Iowa GOP Debate: Dickerson and Weigel Chat With Readers About the Iowa Caucuses

Who's winning, who's losing, and why.
Dec. 16 2011 6:16 PM

Waiting for the Next Big Surge

John Dickerson and David Weigel take your questions about the final GOP debate before the Iowa Caucuses.

(Continued from Page 2)

The SEC also charged three former Freddie Mac executives—former Chairman of the Board and CEO Richard F. Syron, former Executive Vice President and Chief Business Officer Patricia L. Cook, and former Executive Vice President for the Single Family Guarantee business Donald J. Bisenius—in a separate complaint filed in the same court.

Roland Paquette: Personally, I think if anyone can tie Newt to corruption at Freddie Mac or Fannie Mae, of which there is plenty to go around, he's toast.

Dave Weigel: Roland—a fair question! The Freddie execs who might have benefited from Gingrich's "historical advice" have not rushed to microphones to explain what actually happened. Microphones became even scarier-looking to them today. This would be a fair line of questioning for Gingrich in an interview.

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Roland Paquette: Thanks Dave...Exactly why I posed the question. I am hoping someone asks the tough questions.

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Dan Fagnant: Who has the most to gain from a stronger than expected Iowa showing and how well must Bachmann and Santorum finish in order to keep their campaigns alive post Iowa?

Dave Weigel: Dan—great question, because the media plays an outsized role in determining who "won." It's based on who the conventional wisdom expected to win the day before the vote. I'd say that Rick Perry has the most to gain if, say, he pulls a surprise third place in the caucus. He's tightened up his debate performances, he has a national fundraising network (even if it's Texas-heavy), he has Super PAC support. He'd have just pulled an upset—even if it was weaker than you might have expected from him a month ago—and positioned himself as a serious candidate when the Southern primaries begin. I'd say Santorum has the least to gain even if he does well, because frankly (with apologies to Newt) the press expects social-issues-first candidates to outperform in caucuses.

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Eric Anderson: With proportional primaries, can any candidate have a breakthrough win? Or as Romney has hinted, will this be a long slog?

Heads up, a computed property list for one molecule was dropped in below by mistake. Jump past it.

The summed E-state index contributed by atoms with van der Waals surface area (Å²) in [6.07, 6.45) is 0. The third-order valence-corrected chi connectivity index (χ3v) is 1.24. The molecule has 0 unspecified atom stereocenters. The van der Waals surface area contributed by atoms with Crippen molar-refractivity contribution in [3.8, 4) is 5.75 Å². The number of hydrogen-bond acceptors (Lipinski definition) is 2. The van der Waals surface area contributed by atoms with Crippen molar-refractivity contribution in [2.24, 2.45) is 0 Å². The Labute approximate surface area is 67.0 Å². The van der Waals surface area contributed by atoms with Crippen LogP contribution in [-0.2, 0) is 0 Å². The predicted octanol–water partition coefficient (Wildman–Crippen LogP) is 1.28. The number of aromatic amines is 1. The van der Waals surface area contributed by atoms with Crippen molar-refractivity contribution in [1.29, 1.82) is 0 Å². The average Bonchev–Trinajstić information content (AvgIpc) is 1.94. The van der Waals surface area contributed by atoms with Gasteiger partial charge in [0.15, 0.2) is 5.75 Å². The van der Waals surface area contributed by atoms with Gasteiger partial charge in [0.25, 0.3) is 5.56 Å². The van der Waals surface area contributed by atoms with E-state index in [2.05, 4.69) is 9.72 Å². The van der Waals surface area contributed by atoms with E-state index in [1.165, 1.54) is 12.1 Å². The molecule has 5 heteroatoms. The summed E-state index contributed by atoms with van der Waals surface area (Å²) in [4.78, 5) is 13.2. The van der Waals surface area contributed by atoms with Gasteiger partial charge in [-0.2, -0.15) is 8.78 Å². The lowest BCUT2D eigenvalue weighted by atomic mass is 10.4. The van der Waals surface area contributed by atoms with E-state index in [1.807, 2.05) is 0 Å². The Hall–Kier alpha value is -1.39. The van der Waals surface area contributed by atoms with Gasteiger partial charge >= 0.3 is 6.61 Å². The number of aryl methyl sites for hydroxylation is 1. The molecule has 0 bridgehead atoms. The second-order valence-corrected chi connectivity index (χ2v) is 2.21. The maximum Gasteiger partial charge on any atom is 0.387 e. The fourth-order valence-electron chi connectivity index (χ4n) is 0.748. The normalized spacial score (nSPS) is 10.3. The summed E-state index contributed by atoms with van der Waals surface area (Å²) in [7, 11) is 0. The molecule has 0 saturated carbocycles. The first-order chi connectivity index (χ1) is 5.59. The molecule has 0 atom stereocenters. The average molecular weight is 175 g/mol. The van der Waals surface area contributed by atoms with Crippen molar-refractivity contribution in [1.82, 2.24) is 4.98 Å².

John Dickerson: Eric, yes! Assuming that the candidate has money and to a lesser extent organization, but I am not sure who that candidate would be. You could imagine a late dash into the contest by some superman candidate but that's mostly a fantasy of column writers

Dave Weigel: Eric—glad you asked, because this is a common misconception. The GOP will NOT have proportional primaries the way the Democrats did in 2008. States holding primaries before April 1 will award delegates proportionately, but not with the rounding system that Democrats used in 2008. That system ended up spotting Barack Obama a lot of votes. The response of many states to the PR rule has been to push the primaries back. I'm watching PR and think it can keep the race going past February, but I don't imagine it'll prevent any candidate from winning fairly early.

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Alex Saltzberg: What happened to the Telemundo debate?

Dave Weigel: Alex—it went nowhere. You didn't ask about this, but a similar Hispanic voter-focused debate skedded for Univision fell apart because Republicans pulled out, claiming to protest a hit piece that the network was running on Marco Rubio. Yes. Missed opportunities.

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Chad E. Burns: With the space between now and Iowa and Gingrich's current trend, does having the debate break and holiday distraction help or harm his lead? Does it help someone else at his expense?

John Dickerson: Chad, good question. I think it could go either way. If the negative ads and the general attacks against Gingrich are biting then he has no way to defend himself that will punch through the holidays and get to voters. On the other hand if Romney has to knock Gingrich back, with every passing day that he can't do it the attention span of voters disappears into the eggnog and the holiday wrapping paper.

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Ben Florsheim: How is the Santorum Surge Watch looking?

Dave Weigel: Ben—I've moved on to anticipation of a Perry surge watch! The search for the surge is largely an audit of campaign coverage looking for a reason that candidate X may surge, and I haven't seen much of that for Santorum lately. If you see it, though ...

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John Dickerson: Okay they're kicking me out of my hotel room. The laptop didn't blow up at least. Thanks for your questions everyone!

Dave Weigel: That was fun! Thanks for commenting, and please keep nagging/tipping me off at the usual Slate digs.

Pat Wente: This was a great exchange. Thanks to all!

John Dickerson is Slate's chief political correspondent and author of On Her Trail. Read his series on the presidency and on risk.

David Weigel is a Slate political reporter. 

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